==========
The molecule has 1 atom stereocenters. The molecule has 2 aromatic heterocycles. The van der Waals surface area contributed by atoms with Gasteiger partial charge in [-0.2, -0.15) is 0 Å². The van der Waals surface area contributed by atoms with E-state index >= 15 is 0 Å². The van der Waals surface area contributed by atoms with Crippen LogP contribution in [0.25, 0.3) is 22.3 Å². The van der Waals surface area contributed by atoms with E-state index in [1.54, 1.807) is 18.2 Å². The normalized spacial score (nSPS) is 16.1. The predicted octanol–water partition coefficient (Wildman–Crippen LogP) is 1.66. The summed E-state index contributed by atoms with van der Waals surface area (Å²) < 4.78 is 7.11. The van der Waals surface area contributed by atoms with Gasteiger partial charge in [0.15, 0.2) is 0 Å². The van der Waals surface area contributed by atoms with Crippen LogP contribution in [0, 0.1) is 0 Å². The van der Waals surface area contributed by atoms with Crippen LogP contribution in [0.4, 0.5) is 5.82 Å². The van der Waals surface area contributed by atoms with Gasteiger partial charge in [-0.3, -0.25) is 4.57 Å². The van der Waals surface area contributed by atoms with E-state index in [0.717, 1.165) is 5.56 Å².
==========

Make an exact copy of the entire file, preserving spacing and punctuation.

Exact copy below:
The molecule has 1 atom stereocenters. The molecule has 2 aromatic heterocycles. The van der Waals surface area contributed by atoms with Gasteiger partial charge in [-0.2, -0.15) is 0 Å². The van der Waals surface area contributed by atoms with E-state index >= 15 is 0 Å². The van der Waals surface area contributed by atoms with Crippen LogP contribution in [0.25, 0.3) is 22.3 Å². The van der Waals surface area contributed by atoms with E-state index in [1.54, 1.807) is 18.2 Å². The normalized spacial score (nSPS) is 16.1. The predicted octanol–water partition coefficient (Wildman–Crippen LogP) is 1.66. The summed E-state index contributed by atoms with van der Waals surface area (Å²) < 4.78 is 7.11. The van der Waals surface area contributed by atoms with Gasteiger partial charge in [0.15, 0.2) is 0 Å². The van der Waals surface area contributed by atoms with Crippen LogP contribution in [0, 0.1) is 0 Å². The van der Waals surface area contributed by atoms with Crippen LogP contribution in [0.4, 0.5) is 5.82 Å². The van der Waals surface area contributed by atoms with Gasteiger partial charge in [-0.3, -0.25) is 4.57 Å². The van der Waals surface area contributed by atoms with E-state index in [0.717, 1.165) is 5.56 Å².